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One of the biggest pains of traveling to mainland China is the government’s restrictions on what websites and services you can use in the communist-run country. Websites we have come to rely on daily — from Google, Gmail and YouTube to social media sites Facebook, Twitter and Instagram — are blocked from being accessed from a standard internet connection. These restrictions are colloquially referred to as the “Great Firewall of China.”
Thankfully, it’s been fairly easy to get around the firewall by using a Virtual Private Network (VPN). While VPNs aren’t technically allowed in China, VPN providers and the government have been playing a cat-and-mouse game — with the VPNs generally winning.
The government seems to be tired of losing this battle and recently began a 14-month crackdown on VPNs. In January, it was announced that using a unregistered VPN after March 2018 would be considered a crime. Ironically, this came at the same time as Chinese leaders were calling for “develop[ing] global connectivity to enable all countries to achieve inter-connected growth and share prosperity.” Since the original announcement, the government seems to have shifted its focus to cracking down on providers of unregistered VPNs — rather than the users of these VPNs.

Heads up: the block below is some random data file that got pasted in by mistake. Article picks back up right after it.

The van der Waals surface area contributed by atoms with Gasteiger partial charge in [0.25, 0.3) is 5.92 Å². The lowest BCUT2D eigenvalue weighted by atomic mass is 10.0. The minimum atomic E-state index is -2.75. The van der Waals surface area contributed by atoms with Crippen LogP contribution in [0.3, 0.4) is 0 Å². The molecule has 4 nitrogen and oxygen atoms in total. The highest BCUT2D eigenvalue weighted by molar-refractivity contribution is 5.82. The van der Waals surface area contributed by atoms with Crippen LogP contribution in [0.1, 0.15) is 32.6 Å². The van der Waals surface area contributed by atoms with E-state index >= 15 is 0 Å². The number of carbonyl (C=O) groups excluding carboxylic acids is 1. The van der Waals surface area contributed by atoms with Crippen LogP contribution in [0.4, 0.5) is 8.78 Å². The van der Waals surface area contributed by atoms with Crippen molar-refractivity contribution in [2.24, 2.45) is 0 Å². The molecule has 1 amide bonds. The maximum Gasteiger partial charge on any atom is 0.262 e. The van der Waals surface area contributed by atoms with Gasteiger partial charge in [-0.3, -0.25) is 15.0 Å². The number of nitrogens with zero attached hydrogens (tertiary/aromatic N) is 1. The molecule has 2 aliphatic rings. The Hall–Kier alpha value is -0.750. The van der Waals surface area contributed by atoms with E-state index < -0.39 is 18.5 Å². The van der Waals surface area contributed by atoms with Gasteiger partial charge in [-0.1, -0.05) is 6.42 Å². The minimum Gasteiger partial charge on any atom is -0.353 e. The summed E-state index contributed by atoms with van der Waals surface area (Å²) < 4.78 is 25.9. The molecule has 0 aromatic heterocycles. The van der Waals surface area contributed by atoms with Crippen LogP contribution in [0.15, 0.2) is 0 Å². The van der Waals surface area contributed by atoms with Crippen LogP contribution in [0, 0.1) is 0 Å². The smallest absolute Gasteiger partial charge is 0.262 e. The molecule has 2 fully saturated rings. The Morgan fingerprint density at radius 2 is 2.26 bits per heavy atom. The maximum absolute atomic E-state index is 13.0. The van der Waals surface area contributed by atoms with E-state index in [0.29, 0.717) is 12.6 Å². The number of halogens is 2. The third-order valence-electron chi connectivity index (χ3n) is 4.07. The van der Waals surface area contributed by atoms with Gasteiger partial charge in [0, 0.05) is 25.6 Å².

Now, we have more details on this plan from Bloomberg. Reports have emerged that the Chinese government is requiring its state-run telecom carriers “block individuals’ access to virtual private networks by Feb. 1.” But, that doesn’t mean that the telecom companies are going to wait seven months to start blocking these services. One popular VPN service, called GreenVPN has already folded in China as of July 1.
The VPN that I use every day for my travel is Golden Frog’s VyprVPN. The provider boasts more than 200,000 IP addresses from over 700 servers available for users to connect through. In addition to securely transmitting my data while I’m using various internet connections, using a VPN comes in use when websites are geo-blocked — like we’ve experienced in the US from Air Berlin and we are still experiencing when trying to use Etihad Guest’s website.
VyprVPN has already come out with a statement that it’s prepared for the upcoming China crackdown. The service notes that it was “back up and running fully in under 4 hours the last time the Chinese Government began blocking VPNs” while it took other VPN services “up to 2 weeks.”
Since it’s still unclear whether the upcoming crackdown will target VPN companies themselves or VPN users themselves, it’s important to stay informed before traveling to China. For now, it seems VPN users themselves will avoid prosecution, even after the February 2018 changes. The question might only be which VPNs will still work.
Featured image courtesy of zhudifeng via Getty Images.
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